PS. 79:2

Give ear, O thou that rulest Israel, thou that leadest Joseph like a sheep, thou that sittest upon the cherubim, shine forth.

God present on the Mercy-Seat is truly the type of God forgiving sins in the sacrament of penance. Both the atonement at the propitiatory and the sacrament of penance presuppose confession (cf. ritual for Day of Atonement), and in both the sin is remitted through the merits of the sacrificial blood.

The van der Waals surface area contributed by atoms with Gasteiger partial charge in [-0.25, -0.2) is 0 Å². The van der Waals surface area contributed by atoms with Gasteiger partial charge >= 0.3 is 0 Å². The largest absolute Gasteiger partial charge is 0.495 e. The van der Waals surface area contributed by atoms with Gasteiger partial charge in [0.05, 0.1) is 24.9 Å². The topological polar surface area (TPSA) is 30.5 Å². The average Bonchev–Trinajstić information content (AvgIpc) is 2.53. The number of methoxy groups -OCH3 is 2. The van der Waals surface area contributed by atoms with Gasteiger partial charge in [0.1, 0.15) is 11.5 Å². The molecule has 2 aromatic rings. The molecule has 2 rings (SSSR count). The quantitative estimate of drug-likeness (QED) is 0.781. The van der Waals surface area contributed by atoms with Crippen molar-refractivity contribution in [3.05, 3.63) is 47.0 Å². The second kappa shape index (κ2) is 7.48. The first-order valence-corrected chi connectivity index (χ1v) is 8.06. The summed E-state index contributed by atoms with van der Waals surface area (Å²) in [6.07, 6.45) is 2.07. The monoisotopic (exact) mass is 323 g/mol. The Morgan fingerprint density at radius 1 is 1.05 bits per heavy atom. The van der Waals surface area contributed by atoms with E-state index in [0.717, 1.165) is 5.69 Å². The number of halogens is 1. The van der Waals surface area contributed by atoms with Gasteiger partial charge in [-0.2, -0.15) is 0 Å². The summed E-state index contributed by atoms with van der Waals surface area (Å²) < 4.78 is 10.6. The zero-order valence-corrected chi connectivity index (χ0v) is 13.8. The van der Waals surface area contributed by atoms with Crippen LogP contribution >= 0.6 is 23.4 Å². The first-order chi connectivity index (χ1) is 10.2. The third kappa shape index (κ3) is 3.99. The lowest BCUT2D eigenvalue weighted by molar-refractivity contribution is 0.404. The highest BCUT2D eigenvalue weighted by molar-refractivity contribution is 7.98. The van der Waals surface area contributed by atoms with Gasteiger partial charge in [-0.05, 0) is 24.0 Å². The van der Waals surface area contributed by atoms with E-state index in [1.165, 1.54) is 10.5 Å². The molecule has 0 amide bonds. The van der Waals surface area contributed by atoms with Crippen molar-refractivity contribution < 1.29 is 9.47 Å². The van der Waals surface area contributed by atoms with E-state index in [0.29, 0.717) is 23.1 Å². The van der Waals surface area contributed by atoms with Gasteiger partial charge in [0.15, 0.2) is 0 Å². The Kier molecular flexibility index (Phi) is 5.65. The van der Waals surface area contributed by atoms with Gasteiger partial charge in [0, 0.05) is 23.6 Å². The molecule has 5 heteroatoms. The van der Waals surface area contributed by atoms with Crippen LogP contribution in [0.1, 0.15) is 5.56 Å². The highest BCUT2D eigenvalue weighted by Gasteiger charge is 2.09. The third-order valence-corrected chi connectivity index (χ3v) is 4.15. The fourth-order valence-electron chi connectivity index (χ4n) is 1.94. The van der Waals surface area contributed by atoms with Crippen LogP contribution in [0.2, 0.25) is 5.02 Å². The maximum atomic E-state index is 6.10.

Section III. Aaron, the High-Priest

Ex. 28:1; 30:1, 10; Num. 16:39, 40

1. LIFE OF AARON.—Aaron was the son of Amram and of Jochabed, of the tribe of Levi, and was born in Egypt, three years before his younger brother Moses (Ex. 7:7), under the Pharao who began to persecute the Hebrews (Ex. 1:8–11), and who was probably Seti I., the father of Ramses II. We shall divide the life of Aaron into two periods: the time in which he was prepared by God for the priesthood, and the period during which he was high-priest.